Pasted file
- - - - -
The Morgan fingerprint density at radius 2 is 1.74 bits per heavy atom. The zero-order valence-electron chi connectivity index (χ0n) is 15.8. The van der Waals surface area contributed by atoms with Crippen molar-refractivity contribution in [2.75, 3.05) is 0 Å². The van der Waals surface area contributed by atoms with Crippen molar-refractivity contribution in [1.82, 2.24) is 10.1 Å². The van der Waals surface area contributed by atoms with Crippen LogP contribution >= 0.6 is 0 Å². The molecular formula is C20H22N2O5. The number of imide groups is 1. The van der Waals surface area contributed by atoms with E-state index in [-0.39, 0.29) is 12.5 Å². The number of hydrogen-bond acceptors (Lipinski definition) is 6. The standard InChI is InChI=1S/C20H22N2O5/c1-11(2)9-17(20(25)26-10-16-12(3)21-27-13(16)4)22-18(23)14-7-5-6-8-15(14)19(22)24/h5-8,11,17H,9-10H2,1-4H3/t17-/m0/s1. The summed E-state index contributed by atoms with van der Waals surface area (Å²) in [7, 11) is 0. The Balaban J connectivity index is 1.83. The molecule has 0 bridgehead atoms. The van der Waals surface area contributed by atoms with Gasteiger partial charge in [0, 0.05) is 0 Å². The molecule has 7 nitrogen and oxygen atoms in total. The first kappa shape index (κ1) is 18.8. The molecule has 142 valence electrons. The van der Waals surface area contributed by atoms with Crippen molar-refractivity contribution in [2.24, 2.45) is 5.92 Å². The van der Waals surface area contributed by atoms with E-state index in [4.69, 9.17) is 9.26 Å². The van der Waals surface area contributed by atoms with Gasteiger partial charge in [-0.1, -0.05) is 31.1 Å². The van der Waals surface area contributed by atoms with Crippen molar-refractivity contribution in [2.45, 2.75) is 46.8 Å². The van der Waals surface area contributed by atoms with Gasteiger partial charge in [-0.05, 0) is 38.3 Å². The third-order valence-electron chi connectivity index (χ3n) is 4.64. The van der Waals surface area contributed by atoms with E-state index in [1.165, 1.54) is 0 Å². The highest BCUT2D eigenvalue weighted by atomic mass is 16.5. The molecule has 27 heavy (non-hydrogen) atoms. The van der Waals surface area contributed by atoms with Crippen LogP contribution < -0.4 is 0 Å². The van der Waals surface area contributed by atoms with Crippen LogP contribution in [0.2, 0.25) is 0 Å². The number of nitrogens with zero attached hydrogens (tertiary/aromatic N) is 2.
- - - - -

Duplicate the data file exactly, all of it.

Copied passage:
The Morgan fingerprint density at radius 2 is 1.74 bits per heavy atom. The zero-order valence-electron chi connectivity index (χ0n) is 15.8. The van der Waals surface area contributed by atoms with Crippen molar-refractivity contribution in [2.75, 3.05) is 0 Å². The van der Waals surface area contributed by atoms with Crippen molar-refractivity contribution in [1.82, 2.24) is 10.1 Å². The van der Waals surface area contributed by atoms with Crippen LogP contribution >= 0.6 is 0 Å². The molecular formula is C20H22N2O5. The number of imide groups is 1. The van der Waals surface area contributed by atoms with E-state index in [-0.39, 0.29) is 12.5 Å². The number of hydrogen-bond acceptors (Lipinski definition) is 6. The standard InChI is InChI=1S/C20H22N2O5/c1-11(2)9-17(20(25)26-10-16-12(3)21-27-13(16)4)22-18(23)14-7-5-6-8-15(14)19(22)24/h5-8,11,17H,9-10H2,1-4H3/t17-/m0/s1. The summed E-state index contributed by atoms with van der Waals surface area (Å²) in [7, 11) is 0. The Balaban J connectivity index is 1.83. The molecule has 0 bridgehead atoms. The van der Waals surface area contributed by atoms with Gasteiger partial charge in [0, 0.05) is 0 Å². The molecule has 7 nitrogen and oxygen atoms in total. The first kappa shape index (κ1) is 18.8. The molecule has 142 valence electrons. The van der Waals surface area contributed by atoms with Crippen molar-refractivity contribution in [2.24, 2.45) is 5.92 Å². The van der Waals surface area contributed by atoms with E-state index in [4.69, 9.17) is 9.26 Å². The van der Waals surface area contributed by atoms with Gasteiger partial charge in [-0.1, -0.05) is 31.1 Å². The van der Waals surface area contributed by atoms with Crippen molar-refractivity contribution in [2.45, 2.75) is 46.8 Å². The van der Waals surface area contributed by atoms with Gasteiger partial charge in [-0.05, 0) is 38.3 Å². The third-order valence-electron chi connectivity index (χ3n) is 4.64. The van der Waals surface area contributed by atoms with E-state index in [1.165, 1.54) is 0 Å². The highest BCUT2D eigenvalue weighted by atomic mass is 16.5. The molecule has 27 heavy (non-hydrogen) atoms. The van der Waals surface area contributed by atoms with Crippen LogP contribution < -0.4 is 0 Å². The van der Waals surface area contributed by atoms with Crippen LogP contribution in [0.2, 0.25) is 0 Å². The number of nitrogens with zero attached hydrogens (tertiary/aromatic N) is 2.